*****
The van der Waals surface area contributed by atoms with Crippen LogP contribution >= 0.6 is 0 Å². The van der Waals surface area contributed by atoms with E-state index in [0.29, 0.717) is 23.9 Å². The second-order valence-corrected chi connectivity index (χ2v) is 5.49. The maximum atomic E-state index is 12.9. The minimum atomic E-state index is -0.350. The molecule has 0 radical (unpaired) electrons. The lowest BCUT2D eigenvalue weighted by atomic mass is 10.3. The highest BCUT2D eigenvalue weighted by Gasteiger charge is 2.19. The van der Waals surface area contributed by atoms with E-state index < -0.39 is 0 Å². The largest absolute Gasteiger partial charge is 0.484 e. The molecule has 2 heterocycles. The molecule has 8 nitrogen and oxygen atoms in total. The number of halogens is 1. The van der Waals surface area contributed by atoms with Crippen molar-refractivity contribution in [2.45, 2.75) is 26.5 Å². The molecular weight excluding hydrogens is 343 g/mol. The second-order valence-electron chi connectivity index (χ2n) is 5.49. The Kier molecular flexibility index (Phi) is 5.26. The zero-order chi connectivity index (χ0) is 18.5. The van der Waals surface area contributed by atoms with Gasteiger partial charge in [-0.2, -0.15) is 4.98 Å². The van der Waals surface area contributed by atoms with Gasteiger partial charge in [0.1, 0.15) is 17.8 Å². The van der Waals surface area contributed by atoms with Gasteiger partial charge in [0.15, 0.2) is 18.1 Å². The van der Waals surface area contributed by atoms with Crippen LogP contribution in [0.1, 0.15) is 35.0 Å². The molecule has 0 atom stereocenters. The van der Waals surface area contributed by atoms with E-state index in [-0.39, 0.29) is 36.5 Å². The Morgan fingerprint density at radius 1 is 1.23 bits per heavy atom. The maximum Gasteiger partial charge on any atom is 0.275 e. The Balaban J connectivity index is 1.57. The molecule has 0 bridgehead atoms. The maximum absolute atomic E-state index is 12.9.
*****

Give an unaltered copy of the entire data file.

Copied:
The van der Waals surface area contributed by atoms with Crippen LogP contribution >= 0.6 is 0 Å². The van der Waals surface area contributed by atoms with E-state index in [0.29, 0.717) is 23.9 Å². The second-order valence-corrected chi connectivity index (χ2v) is 5.49. The maximum atomic E-state index is 12.9. The minimum atomic E-state index is -0.350. The molecule has 0 radical (unpaired) electrons. The lowest BCUT2D eigenvalue weighted by atomic mass is 10.3. The highest BCUT2D eigenvalue weighted by Gasteiger charge is 2.19. The van der Waals surface area contributed by atoms with E-state index < -0.39 is 0 Å². The largest absolute Gasteiger partial charge is 0.484 e. The molecule has 2 heterocycles. The molecule has 8 nitrogen and oxygen atoms in total. The number of halogens is 1. The van der Waals surface area contributed by atoms with Crippen molar-refractivity contribution in [2.45, 2.75) is 26.5 Å². The molecular weight excluding hydrogens is 343 g/mol. The second-order valence-electron chi connectivity index (χ2n) is 5.49. The Kier molecular flexibility index (Phi) is 5.26. The zero-order chi connectivity index (χ0) is 18.5. The van der Waals surface area contributed by atoms with Gasteiger partial charge in [-0.2, -0.15) is 4.98 Å². The van der Waals surface area contributed by atoms with Gasteiger partial charge in [0.1, 0.15) is 17.8 Å². The van der Waals surface area contributed by atoms with Gasteiger partial charge in [0.15, 0.2) is 18.1 Å². The van der Waals surface area contributed by atoms with Crippen LogP contribution in [0.1, 0.15) is 35.0 Å². The molecule has 0 atom stereocenters. The van der Waals surface area contributed by atoms with E-state index in [-0.39, 0.29) is 36.5 Å². The Morgan fingerprint density at radius 1 is 1.23 bits per heavy atom. The maximum Gasteiger partial charge on any atom is 0.275 e. The Balaban J connectivity index is 1.57. The molecule has 0 bridgehead atoms. The maximum absolute atomic E-state index is 12.9.